Limestone – Joyce Janes

‘Come along now stopping chattering and settle down,’ shouted Miss Calcaire.

The noise made by the excited children quietened.

‘Robert I’m waiting.’

She paused then looked around as 28 pairs of eyes stared back.

‘Today we’re going to talk about our trip to Pooles Cavern.’

‘About Robert falling down the steps in the cave Miss,’ shouted Theo.

‘No,’ she said.

‘About Robert missing the coach home,’ shouted one of the girls.

The class erupted into laughter and Robert blushed.

‘Certainly not.  We will be focusing on Limestone, the stalactites and stalagmites and how they are formed.  And if you are really good we will set up an experiment,’ she paused until the excited buzz had stopped.

‘Who can tell me how limestone is formed?’

Hands shot up all over the room.

‘Yes Abigail stand up and tell the class.’

A scarlet faced Abigail rose to her feet and staring at Miss Calcaire said, ‘It’s shells Miss, tiny sea snails and things that died and left their shells behind,’ as she spoke the last few words the little girl, face as red as a beetroot, sank back into her seat.

‘That’s right,’ said the teacher.

‘Thousands of years ago the area was covered by a warm water lagoon.  As Abigail said the water was rich with tiny sea creatures.  As they died their shells sank and layer after layer built up to form the limestone.  Water then seeped between cracks in the rock washing away loose softer areas leaving cracks, crevices and cave.’

‘Who can tell me what forms as water drips into the cave?’

Again hands shot into the air.


‘Icicles Miss.’

‘They do look like icicles but what are they called?’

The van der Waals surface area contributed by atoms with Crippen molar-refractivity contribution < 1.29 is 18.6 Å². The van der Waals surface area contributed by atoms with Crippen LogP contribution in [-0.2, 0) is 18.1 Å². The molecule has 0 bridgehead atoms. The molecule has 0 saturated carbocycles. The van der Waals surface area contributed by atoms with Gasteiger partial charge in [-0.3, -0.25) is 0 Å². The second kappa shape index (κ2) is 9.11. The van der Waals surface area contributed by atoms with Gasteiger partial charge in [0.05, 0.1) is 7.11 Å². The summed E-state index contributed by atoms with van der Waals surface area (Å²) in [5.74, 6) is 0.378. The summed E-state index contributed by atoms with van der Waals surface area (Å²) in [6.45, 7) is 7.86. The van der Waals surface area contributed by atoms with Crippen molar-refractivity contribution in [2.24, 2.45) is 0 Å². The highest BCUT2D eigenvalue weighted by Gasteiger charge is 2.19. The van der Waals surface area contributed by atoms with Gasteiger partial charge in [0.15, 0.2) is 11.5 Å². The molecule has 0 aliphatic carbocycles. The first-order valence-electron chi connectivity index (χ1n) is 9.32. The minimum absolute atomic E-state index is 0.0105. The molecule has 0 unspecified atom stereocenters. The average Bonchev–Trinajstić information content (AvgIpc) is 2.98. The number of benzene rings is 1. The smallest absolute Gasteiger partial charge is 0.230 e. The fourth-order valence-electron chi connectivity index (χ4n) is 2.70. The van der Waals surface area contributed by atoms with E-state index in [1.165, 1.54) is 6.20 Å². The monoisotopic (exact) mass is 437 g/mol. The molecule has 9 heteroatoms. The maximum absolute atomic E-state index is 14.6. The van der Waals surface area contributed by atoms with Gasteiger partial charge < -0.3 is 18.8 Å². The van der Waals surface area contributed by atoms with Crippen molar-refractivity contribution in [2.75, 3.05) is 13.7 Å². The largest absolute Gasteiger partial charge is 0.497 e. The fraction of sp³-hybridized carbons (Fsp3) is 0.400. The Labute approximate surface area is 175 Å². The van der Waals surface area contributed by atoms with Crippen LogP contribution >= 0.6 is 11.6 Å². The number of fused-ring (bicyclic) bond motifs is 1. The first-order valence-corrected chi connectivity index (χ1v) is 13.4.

Robert puzzled as the class waited.

‘Strelasites?’ he offered.

Hands shot up.

‘Almost right,’ Miss Calcaire smiled looking round.


‘There are stalactites and stalagmites,’ he told the class.

‘Can anyone remember which is which?’ she asked.

Answers came from every direction and arguing broke out as children argued about which go up and which down.

‘Shush,’ called Miss Calcaire who had drawn a picture on the board and labelling them.

‘As water drips from the roof of the cave tiny particles of calcium build up leaving, as Robert said, icicle shaped stalactites hanging down.  Drips splash onto the floor of the cave leaving tiny particles of calcium and those build upwards and form stalagmites.’

‘Can they grow until they join up Miss?’ asked Theo.

‘Yes can you remember some of the columns, the pillars in the cave originally they would have started out as stalactites and stalagmites.’

The children agreed remembering the fantastic formations they had seen.

‘Think back to what you saw when we visited the cavern and draw a picture of what you remember.’

Immediately the children began drawing.

‘Robert, what are you doing?’ asked Miss Calcaire looking over the boys shoulder at his drawing of stars and lines flying off in every direction.

‘I’m drawing what I remember Miss,’ he told her, ‘that’s what I saw when I banged my head.’